Are you experiencing slow biceps growth and development? If you are not blessed with good genetics, building your biceps can be a tedious process giving little results in either mass or strength development. Most of the time, people fail to execute the technique in the proper form – which hiders the rate of growth significantly.
Rather than focusing on a new workout plan, you should stop and think about how to properly execute each technique to fully stimulate the biceps muscle. Understanding the muscle mechanics of the biceps muscle, and how it can – and should be targeted, to maximise growth and development – will allow you to build workout plans tailored to your needs.
So, if you are wondering how to build your biceps, we have laid out some of the most important factors for biceps growth and strength development in this article.
Train All Angles of The Strength Curve
This is one of the most important principles to understand. You need to stimulate the biceps muscle throughout the full extent of its strength curve – whereby the biceps is fully shortened and fully lengthed.
Most people will pick up dumbells, do a standard dumbbell curl with their arms stationed either side of them – this is working the mid-range of the strength curve – the muscle is neither fully lengthened nor fully shortened when performing the exercise at this angle. You must mix up your force angles.
The muscle should be stimulated from the mid-range of its length but, it must also be stimulated at the extremes too. If you can strengthen the two extremes of the strength curve, the mid-range of the curve will become proportionally bigger and the muscle itself will become proportionally bigger.
When is the bicep fully shortened? The bicep is fully shortened when you lift (extend) your arm up, flexing your shoulder as you curl your arm behind your head. The best method to accomplish this is with an overhead high cable curl.
So, when is the bicep fully lengthened? The bicep is fully lengthened when you pull your arm back behind yourself, with a straight arm and with your hand internally rotated (pronated hand). The best method to accomplish this with an exercise is to curl sitting on an incline bench – this will naturally pull your arms back with the force of gravity.
Fully Contract The Biceps
You’re going through a curling action but your bicep may not be fully contacting. Supinating the hand – palms facing up – will engage biceps muscle more. Supination is in fact one of the biceps primary functions. By bringing the last digit (little finger) of your hand up hard at the peak of the movement, this will intensify the contraction.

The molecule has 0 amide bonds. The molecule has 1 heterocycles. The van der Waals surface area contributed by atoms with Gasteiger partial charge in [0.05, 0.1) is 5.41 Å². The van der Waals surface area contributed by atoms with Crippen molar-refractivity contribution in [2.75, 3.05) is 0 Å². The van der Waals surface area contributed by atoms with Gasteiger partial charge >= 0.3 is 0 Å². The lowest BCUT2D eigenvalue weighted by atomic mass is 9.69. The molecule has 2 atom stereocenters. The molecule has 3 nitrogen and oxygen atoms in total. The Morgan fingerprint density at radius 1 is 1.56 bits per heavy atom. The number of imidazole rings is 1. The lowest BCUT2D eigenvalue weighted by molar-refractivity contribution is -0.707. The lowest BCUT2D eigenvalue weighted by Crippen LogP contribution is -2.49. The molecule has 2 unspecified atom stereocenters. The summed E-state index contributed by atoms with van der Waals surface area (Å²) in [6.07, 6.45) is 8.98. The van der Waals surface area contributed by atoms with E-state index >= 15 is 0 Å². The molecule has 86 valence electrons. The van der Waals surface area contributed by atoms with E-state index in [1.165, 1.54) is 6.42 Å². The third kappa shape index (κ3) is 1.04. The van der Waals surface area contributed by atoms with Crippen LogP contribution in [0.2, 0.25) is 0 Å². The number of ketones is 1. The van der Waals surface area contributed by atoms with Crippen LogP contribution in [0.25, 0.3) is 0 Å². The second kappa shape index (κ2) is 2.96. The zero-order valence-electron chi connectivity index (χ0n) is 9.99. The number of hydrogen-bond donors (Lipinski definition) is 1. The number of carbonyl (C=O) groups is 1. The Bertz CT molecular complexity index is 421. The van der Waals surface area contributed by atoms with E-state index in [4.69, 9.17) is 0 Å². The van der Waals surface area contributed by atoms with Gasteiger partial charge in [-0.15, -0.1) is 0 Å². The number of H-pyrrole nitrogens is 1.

Your goal should be to place the muscle under maximum tension for a time that fully stimulates the muscle. If the weight is too high you may not have sufficient strength in the biceps to maintain the tension to its fullest extent – other muscles often end up being recruited to manage the weight load. For this reason, lighten up the weight load and try to squeeze and fully contract the bicep muscle hard – supinating the hand as you curl-up and lead with the little finger.
Apply The Progressive Overload Principle
For muscles to develop and grow they must be put under ever greater stress or tension.
Your long-term goal should be to apply higher weight loads over time, while still maintaining good form, posture and concentrated tension onto the target muscle.
The progressive overload principle must be utlised to force growth and development onto the biceps muscle.
Control The Negative Phase
“The single biggest mistake that most beginners make is putting 100% of their effort into the positive (concentric) part of the rep, while paying no attention to the negative (eccentric) segment.” – Dorian Yates (Six-time Mr Olympia)
Negatives are a great way to add more intensity into the workouts and overload the muscle groups you are targeting in the performance.
The majority of muscle microtrauma occurs during the eccentric phase. The resulting muscle fibre damage – microtrauma – will result in adaptions to the muscle structure, where the muscle repairs itself, gets bigger and stronger.
Negatives are performed by slowing down the tempo of the lowering (eccentric) phase of a lift to approximately 3-5 second rep count.
The eccentric phase of the muscle contraction creates greater force with a reduction in energy output – compared to concentric movements. In fact, you can eccentrically control approximately 25% more than what you can lift in the concentric movement, which means heavier weights can be used for negatives.
Another way to use negatives would be to add a few negatives reps at the end of each set. You can use the other free hand to assist the working arm into the correct position by lifting it up, however, make sure that some tension is maintained on the target muscle when you assist the working arm in place.
Ultimately negatives are about focusing tension on the negatives phase through either increase in tension (load) or slowing down the tempo – increasing the time under tension – for the negative phase – leading to an increase in muscle fibre stimulation and breakdown.
Increase The Time Under Tension
Your muscles only really know one thing and that’s tension. You may be relaxing your arms at the bottom of the decent or your tempo may be too high. Both of these will reduce the amount of time that the biceps muscle is placed under concentrated tension.
By putting the biceps under a longer duration of strain, you can cause extensive muscle fibre breakdown (microtrauma), leading to the increase in growth and strength development of the biceps.
To increase the time under tension focus on the following:
- Avoid locking out
- Maintain steady tempo
- Maintain good form
- Focus on the eccentric
- Use drop sets, partial reps, or assisted reps at the end of each set
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